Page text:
Let me ask you a serious rhetorical question: What if you had an employee who was told up front that there were standards that had to be met at work but they just didn’t feel like doing it?
Let’s advance the question even further: What if that employee who was told that professional attire was required but they showed up in tattered jeans and a t-shirt?
Further down this employment nightmare, what if they had been shown the quality of work that was expected but they just never followed through adequately?
What would you do if you were the one entrusted with the care of business operations? I hope that you would provide them with clear redirection and, if necessary, show them the door. Termination for cause without delay. Why would you not?
When resistance to workplace standards and conditions such as those described happens in the workplace it diminishes the value of the businesses’ good name. It also works against the morale of the other employees who see someone not being held to the same standards. It can be tough, and I’ve been in those supervisory positions before, in both the military and the private sector.
Standards, conditions and expectations all matter, and if they are not actually upheld, the organization can suffer in a variety of ways.
But let me take it a step further by pointing out that there are two sides here. For one, the employer must follow through. There’s an old adage in leadership that you can’t expect what you don’t inspect. An absentee boss, or a boss that won’t give constructive feedback, is not really a boss.
The other side of that coin though is the employee who was told in advance of the expectations and requirements of the job and then gets surprised when they are enforced. In that case, one has to ask: What did they think was going to happen?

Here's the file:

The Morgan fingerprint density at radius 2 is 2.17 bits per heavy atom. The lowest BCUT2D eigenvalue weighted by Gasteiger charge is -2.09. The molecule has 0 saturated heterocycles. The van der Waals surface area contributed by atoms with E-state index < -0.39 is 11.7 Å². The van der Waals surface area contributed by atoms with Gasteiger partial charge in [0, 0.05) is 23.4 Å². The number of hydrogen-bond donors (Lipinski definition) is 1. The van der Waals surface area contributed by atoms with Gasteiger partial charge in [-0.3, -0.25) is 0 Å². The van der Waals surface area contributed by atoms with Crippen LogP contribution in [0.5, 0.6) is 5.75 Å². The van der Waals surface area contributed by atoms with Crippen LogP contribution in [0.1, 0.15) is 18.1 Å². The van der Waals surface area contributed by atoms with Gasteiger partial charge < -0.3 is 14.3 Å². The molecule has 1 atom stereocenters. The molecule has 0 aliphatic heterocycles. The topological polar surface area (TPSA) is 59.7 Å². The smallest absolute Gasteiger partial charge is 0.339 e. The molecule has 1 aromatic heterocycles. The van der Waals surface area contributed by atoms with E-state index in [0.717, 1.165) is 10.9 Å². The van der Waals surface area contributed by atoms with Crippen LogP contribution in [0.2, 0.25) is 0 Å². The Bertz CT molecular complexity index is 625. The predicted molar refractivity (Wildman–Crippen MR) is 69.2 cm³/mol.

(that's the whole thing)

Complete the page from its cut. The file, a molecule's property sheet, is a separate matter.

How can someone act surprised, or worse yet, indignant, when the standards that were clearly outlined in the beginning are actually upheld? It is antithetical to common sense.
Life has standards, at every turn. Actual standards once clearly defined are supposed to matter because, if they don’t matter, then we have no institutions of … well, anything.
So why then is it okay for the Christian church to keep taking it on the chin without saying anything about it? You didn’t see that question coming, did you?
Think about it: the tenets of the Christian faith, whether you are a Catholic or Protestant … whether a Methodist, Baptist, Presbyterian or a Full-gospel Methabapterian ... the tenets and beliefs of the Christian faith are largely unified around the Bible as the underlying document. The Bible is the document that outlines the root basis for the Christian faith and it lays things out pretty clearly.
Yet despite this fact, at every turn Christians are shouted down as intolerant … but, we’re not.
Christians are told that we have to modify the Bible to fit today’s standards … but we won’t.
Christians are told that the standards espoused in the Bible are outdated and no longer apply … but they do.
Unfortunately, and far too often in the face of this challenge to the very fabric of Christianity, the church remains silent.
I’m not talking politics here. I am fine with churches staying out of the endorsements of candidates. That would seem fitting. But faith leaders can certainly ask candidates where they stand on the issues, and they should. Likewise, pastoral care can involve speaking into culture as a whole.
On matters of public policy, it is not likely that the church would address taxes, or fiscal policy, or international relations. But on matters that contravene the teachings of Jesus, why would the church not address them? Is there some theology that says a member of the clergy, on behalf of their flock, should not openly address egregious behavior or decidedly bad public policy?
Not that I am aware of. I believe the issue comes back to the sense that the pastoral role is often seen as one that must be quiet in the face of potential public scorn lest they cause offense. And yet offense is taken by society so often to principles of Christ-centered lifestyles, whether pastoral leadership speaks or not. So, what do they have to lose?